This exhibition has been made possible thanks to several private owners who have loaned their Spitfire to IWM for the duration of the exhibit. IWM Curator, Adrian Kerrison, said, “The Spitfire became synonymous with hope and protection as the threat of German invasion loomed heavy over Britain. The aircraft captured the hearts of the home front to such an extent that members of the public from across Britain and the Commonwealth would dig deep into their own pockets to fund their production, and the love for them has not subsided since they were first produced. It’s a great honour for us at IWM Duxford to know that we were not only the location from which the first operational Spitfire squadron flew, but that now we can bring together so many of them in one place for the first time and enable visitors to get up close and learn more about this icon of victory.” Spitfire: Evolution of an Icon will be open to general admission visitors to IWM Duxford from 27 December 2021 with associated events and activities taking place for the duration of the exhibition, enabling visitors to learn more about this legend of the skies.

Family Activities
New for winter 2021, Spitfire Engineers will give families the chance to complete activities and learn about the design of the Spitfire, its engineering principles, and the forces of flight. From wing design to fuel consumption, find out more from IWM’s knowledgeable team and take part in hands on challenges to discover how the Spitfire became a force to be reckoned with in the skies.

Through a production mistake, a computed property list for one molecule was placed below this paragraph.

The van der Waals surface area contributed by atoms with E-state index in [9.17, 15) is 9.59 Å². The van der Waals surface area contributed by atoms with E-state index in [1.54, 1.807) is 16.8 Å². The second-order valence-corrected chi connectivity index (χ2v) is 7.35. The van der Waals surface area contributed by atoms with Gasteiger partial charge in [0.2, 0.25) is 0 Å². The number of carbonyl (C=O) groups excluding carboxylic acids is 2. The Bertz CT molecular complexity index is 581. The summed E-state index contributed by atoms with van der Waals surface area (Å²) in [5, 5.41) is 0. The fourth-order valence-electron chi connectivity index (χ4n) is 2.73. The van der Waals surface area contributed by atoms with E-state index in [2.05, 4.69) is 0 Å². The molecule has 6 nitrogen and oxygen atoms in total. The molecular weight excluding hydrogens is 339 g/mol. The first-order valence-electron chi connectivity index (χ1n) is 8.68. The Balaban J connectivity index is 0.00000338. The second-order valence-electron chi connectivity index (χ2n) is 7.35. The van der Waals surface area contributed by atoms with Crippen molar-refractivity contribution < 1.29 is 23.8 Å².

Tours and Talks
Twice a week for the duration of the exhibition expert guides will be running an Evolution of an Icon: The Spitfire Exhibition Tour. Priced at £10, this 60-minute in-depth tour will offer the chance to discover more about the development of the Spitfire and look at examples highlighting the evolution of this historic machine whilst getting up close to displayed aircraft. On Wednesday 29 December there will also be the chance to delve into the Spitfire’s history from the comfort of your own home with the one-off Introduction to an Icon which will use IWM’s extensive photo archive to introduce the history and development of the Spitfire and look at the tied history between Duxford and this famous aircraft.

In-the Cockpit Experiences
For just £45 visitors will also be able to Join an expert guide and sit inside the cockpit of the airworthy Mk 1 Spitfire N3200, which flew with 19 Squadron from Duxford. Guests will first explore the history and restoration of the aircraft, followed by 15 minutes inside the cockpit, complete with photo opportunities, learning the controls and immersing themselves in the conditions experienced by those who flew them.

Airfix Event